A Closer Look at Drew’s Title IX Campus Climate Survey

by Angelia Lobifaro

5 mins read
close up photo of survey spreadsheet
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This past week, the Office of Title IX at Drew asked students to fill out the Campus Climate Survey to gain perspective and feedback on the university’s handling of issues such as sexual assault, gender discrimination and gain a general understanding of the social climate at Drew. 

According to Cynthia Garrett, the Title IX coordinator at Drew, the state of New Jersey mandates that this type of survey be sent out to all students once every three years. The Office of Title IX is expected to apply the results when updating their educational proceedings, resources and reporting methods of incidents of gender discrimination or sexual violence. 

A university Title IX office is a requirement for every federally funded university and is responsible for addressing any form of sex discrimination and sexual violence on college campuses. Garrett expressed the importance of these surveys in updating yearly policies based on the current “campus climate.” The survey was sent to all Drew students’ emails and utilizes a third party in order to ensure anonymity. It is also completely voluntary and those who do not wish to answer questions about the sensitive topics presented are not required to. 

The survey consists of multiple sections of questions, with portions evaluating how administration, students and faculty contribute to Drew’s overall climate. It also asks students how they view sexual assault at Drew and if they feel educated on how to handle instances of sexual assault. 

The survey is formatted using a Likert scale with response options ranging from “strongly agree” to “strongly disagree.” However, some students felt that the Likert scale formatting of the survey was not adequate for identifying specific issues that are occurring on Drew’s campus.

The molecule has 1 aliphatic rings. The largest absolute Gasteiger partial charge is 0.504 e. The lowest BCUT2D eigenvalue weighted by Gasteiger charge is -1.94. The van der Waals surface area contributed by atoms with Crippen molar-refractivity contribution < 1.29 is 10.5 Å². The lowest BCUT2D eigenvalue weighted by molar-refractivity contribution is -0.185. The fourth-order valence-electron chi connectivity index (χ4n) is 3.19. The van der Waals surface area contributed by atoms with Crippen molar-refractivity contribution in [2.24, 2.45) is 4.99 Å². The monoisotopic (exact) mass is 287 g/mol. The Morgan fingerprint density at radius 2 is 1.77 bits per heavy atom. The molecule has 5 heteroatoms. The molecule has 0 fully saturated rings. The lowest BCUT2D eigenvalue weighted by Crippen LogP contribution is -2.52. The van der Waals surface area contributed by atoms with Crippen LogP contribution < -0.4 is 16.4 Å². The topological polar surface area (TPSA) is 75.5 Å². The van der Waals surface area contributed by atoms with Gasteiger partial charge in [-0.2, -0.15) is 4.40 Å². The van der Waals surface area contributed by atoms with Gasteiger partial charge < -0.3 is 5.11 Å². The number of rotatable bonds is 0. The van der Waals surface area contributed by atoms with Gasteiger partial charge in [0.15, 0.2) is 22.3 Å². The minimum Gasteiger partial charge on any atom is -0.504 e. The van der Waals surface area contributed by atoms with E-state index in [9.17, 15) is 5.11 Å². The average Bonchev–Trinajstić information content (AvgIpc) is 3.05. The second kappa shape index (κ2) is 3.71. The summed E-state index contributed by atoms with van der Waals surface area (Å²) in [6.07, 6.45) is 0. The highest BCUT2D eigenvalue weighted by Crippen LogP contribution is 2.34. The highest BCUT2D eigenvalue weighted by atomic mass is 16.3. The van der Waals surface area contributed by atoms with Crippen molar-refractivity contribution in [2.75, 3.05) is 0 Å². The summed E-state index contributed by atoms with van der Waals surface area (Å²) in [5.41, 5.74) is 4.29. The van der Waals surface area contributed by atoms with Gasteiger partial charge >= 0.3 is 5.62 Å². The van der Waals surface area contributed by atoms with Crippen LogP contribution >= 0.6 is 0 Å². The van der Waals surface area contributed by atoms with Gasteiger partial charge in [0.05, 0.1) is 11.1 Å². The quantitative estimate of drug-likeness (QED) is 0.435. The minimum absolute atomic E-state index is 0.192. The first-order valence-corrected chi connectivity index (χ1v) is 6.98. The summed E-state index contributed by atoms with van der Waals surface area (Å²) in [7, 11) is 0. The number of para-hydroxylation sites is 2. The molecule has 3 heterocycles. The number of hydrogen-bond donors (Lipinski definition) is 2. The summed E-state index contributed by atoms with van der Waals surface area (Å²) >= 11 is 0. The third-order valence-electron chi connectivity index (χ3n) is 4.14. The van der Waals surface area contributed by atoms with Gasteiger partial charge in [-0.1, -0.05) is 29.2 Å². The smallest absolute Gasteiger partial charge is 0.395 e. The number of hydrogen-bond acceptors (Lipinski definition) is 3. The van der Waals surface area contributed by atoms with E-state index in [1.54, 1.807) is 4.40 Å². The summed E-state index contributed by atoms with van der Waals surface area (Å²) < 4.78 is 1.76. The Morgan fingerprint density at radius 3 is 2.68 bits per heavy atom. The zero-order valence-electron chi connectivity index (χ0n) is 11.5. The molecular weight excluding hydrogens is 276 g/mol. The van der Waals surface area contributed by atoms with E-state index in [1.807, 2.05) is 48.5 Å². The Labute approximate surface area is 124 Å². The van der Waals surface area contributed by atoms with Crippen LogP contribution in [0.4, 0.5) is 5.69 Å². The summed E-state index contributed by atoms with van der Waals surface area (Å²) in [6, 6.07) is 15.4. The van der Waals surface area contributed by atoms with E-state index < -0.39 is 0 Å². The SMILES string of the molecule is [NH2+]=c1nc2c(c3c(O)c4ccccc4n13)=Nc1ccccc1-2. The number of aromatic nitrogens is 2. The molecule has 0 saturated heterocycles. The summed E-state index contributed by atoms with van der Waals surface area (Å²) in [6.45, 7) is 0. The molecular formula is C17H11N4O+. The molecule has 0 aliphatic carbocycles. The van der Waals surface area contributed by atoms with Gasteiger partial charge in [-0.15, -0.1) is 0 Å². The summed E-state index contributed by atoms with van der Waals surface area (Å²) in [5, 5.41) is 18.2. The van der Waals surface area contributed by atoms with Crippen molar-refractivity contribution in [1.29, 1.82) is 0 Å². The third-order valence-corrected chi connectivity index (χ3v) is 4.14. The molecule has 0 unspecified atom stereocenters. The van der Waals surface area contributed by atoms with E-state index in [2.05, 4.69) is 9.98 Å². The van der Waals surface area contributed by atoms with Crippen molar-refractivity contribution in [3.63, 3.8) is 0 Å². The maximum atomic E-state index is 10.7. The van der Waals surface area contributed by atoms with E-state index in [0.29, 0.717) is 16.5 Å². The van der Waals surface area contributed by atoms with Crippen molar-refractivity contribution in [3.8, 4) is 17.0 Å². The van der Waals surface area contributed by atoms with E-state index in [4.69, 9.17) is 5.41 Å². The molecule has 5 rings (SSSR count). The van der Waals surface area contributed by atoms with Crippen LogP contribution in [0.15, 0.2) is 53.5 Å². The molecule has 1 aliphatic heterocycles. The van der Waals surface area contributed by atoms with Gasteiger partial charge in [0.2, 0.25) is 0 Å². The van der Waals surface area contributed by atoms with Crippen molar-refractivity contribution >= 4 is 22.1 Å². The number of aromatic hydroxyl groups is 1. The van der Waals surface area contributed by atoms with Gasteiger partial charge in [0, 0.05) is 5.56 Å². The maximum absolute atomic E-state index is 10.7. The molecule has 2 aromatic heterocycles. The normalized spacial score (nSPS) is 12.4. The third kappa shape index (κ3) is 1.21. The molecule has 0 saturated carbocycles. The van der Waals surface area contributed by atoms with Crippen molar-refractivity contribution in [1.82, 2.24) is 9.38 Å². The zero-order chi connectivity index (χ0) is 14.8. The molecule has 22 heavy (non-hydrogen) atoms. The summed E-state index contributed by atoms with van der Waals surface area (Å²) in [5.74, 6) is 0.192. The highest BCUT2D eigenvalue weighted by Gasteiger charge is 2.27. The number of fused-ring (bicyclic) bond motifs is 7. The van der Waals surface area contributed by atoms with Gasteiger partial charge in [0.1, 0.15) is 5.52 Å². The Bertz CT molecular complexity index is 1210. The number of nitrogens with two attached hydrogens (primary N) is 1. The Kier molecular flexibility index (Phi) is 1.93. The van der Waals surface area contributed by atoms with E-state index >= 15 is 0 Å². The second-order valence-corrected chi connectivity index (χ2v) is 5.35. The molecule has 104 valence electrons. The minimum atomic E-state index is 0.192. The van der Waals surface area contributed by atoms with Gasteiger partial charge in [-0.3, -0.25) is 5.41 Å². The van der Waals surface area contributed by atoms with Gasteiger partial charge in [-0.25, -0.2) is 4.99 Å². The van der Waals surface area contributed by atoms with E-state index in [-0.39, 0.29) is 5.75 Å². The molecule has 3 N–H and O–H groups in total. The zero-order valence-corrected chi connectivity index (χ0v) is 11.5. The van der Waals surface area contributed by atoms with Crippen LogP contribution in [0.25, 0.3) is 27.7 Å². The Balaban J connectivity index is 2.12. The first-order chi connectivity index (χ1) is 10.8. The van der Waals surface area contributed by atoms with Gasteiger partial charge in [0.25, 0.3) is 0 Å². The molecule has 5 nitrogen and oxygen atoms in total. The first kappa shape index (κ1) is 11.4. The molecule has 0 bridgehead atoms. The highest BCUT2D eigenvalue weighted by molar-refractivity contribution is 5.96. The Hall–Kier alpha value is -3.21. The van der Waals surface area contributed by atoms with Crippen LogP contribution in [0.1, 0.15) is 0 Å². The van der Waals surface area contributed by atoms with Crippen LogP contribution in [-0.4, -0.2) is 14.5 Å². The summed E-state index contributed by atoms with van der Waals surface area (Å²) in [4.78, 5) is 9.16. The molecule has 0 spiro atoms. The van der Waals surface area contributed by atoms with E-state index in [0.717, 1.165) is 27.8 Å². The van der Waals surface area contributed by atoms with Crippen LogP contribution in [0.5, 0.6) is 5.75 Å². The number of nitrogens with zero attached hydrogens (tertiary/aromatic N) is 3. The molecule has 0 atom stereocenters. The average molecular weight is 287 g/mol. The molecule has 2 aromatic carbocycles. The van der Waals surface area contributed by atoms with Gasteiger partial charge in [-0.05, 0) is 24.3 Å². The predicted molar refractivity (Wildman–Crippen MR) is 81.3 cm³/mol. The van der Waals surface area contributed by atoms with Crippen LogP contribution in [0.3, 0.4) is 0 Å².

“I think ‘strongly agree, strongly disagree’ formats while helps get a collective data pool, it doesn’t get into the hyper specific details of an issue that is on campus,” said Joey Best (‘24). “And in order for an issue to get fully combatted it does need to get hyper specific.”

The third party, Higher Education Data Sharing Consortium (HEDS), will analyze the students’ data provided and provide the Title IX Office on the areas that need refinement. 

“What we hope to get from this [data] is really students’ perceptions of how we’re doing, if they’re understanding the reporting part of it, the resource part of it, if there is an incident that happens, what are the next steps, who can they go to. That is our goal, to find out that information,” Cynthia Garrett, the Title IX Coordinator here at Drew said. 

Best believes that there are some systematic shortcomings with administration and how they are handling these issues. 

“There are people who have claims against them and have been investigated by the Title IX department and have been given Title IX violations and these people are still here. I don’t know how they are still on campus and I believe that it is some branch in the administration that is not doing their part in removing people that have proved themselves to be active threats,” Best said. 

To get the largest sample and therefore the most accurate result, The Title IX Office is offering incentives to ensure more Drew students fill out the survey, such as coffee tumblers to the first 300 students who complete the survey. Additionally, Student Engagement has hosted events in the different complexes to encourage residential students to complete the survey. Some of these events include pizza parties and ice cream socials.

The Title IX Climate Survey will be available for Drew students to fill out up until Nov. 15. Please make sure to check your emails and complete the survey if you have not already done so. You can pick up your coffee tumbler at the Office of Student Engagement in EC 138.

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